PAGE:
In addition we acknowledge the ongoing efforts by states, organizations, and partnerships to address environmental degradation, climate change and related public health issues, including regional Health and Environment Ministerial conferences and commitments, and on specific environment and health themes, such as the Climate and Clean Air Coalition on Short-Lived Climate Pollutants, the Global Framework for Climate Services, and the New Urban Agenda resulting from the 2016 Habitat III conference in Quito.

We encourage organisations and processes at all levels to stimulate and scale up the sharing of best practices, experiences and technical expertise aiming at enhancing health, improving health monitoring and protecting the environment, to invest resources as appropriate, and to promote cooperation on this matter.

We encourage countries to include health considerations within their Nationally Determined Contributions, their National Adaptation Plans and their National Communications within the framework of the UNFCCC.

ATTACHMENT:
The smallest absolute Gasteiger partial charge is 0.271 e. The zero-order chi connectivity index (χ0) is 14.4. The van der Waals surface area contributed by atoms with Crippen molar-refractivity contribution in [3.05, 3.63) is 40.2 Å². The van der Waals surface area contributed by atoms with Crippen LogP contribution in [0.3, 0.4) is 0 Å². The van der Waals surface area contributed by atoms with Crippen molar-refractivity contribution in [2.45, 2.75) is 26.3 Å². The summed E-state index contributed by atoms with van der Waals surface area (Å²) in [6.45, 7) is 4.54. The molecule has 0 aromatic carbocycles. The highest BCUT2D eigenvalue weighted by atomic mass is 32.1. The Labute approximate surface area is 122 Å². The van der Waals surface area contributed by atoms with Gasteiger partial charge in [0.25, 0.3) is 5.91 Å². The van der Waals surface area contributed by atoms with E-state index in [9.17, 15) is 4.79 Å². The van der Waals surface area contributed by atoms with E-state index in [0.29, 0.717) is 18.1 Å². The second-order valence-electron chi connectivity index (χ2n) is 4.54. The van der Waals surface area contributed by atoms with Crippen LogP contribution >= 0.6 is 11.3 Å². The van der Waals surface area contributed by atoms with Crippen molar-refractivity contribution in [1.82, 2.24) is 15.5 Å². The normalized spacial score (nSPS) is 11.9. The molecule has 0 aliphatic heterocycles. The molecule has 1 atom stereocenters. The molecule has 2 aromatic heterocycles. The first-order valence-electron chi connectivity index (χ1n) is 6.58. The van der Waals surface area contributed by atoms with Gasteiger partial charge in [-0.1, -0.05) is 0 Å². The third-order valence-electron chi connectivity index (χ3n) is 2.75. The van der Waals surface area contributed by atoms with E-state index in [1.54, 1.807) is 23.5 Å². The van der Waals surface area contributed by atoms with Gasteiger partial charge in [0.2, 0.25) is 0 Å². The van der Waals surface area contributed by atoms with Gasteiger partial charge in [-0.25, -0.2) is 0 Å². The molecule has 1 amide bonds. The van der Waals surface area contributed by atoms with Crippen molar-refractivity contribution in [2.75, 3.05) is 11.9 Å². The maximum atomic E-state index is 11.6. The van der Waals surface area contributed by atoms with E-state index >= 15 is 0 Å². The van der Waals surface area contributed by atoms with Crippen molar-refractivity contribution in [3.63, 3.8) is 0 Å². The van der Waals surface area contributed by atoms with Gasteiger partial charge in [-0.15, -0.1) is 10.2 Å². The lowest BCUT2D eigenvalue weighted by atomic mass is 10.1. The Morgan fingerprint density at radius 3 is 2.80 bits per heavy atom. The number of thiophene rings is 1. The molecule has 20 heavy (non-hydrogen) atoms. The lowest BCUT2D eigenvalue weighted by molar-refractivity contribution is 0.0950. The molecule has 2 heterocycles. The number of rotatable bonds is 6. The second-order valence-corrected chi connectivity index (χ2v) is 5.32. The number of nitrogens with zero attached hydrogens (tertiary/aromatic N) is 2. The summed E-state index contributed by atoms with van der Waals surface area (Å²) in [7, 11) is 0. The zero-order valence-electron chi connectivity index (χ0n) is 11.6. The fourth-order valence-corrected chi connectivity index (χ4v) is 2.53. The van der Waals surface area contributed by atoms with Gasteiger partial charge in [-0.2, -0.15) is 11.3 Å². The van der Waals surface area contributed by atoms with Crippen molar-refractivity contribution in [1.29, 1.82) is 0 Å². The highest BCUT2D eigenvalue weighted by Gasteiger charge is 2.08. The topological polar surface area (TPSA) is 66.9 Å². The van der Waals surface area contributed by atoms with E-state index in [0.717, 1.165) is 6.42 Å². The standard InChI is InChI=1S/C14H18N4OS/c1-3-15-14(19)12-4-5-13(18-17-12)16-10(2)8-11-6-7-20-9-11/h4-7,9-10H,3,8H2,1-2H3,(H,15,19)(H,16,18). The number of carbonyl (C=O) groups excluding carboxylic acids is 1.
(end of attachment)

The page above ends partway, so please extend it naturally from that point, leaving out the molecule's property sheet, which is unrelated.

We, the Ministers and high-level representatives, note that there is currently no global high-level alliance which addresses the comprehensive set of linkages between health, environment and climate change.

We appreciate the efforts of WHO, UNEP, WMO and the Secretariat of the UNFCCC, together with the Moroccan Government, in launching a global initiative on Health, Environment and Climate Change to promote better management of environmental and climate risks to health, and low carbon, climate resilient, sustainable and inclusive development aimed at ensuring good health and well-being.  

We call on WHO, UNEP, WMO and the UNFCCC Secretariat to work with countries as well as relevant entities of the United Nations, regional Health and Environment ministerial conferences, regional organisations, other relevant stakeholders and interested parties, to identify and recommend the most effective mechanisms to accomplish this aim.


[1] WHO, 2016. Preventing disease through healthy environments: A global assessment of the burden of disease from environmental risks. World Health Organization, Geneva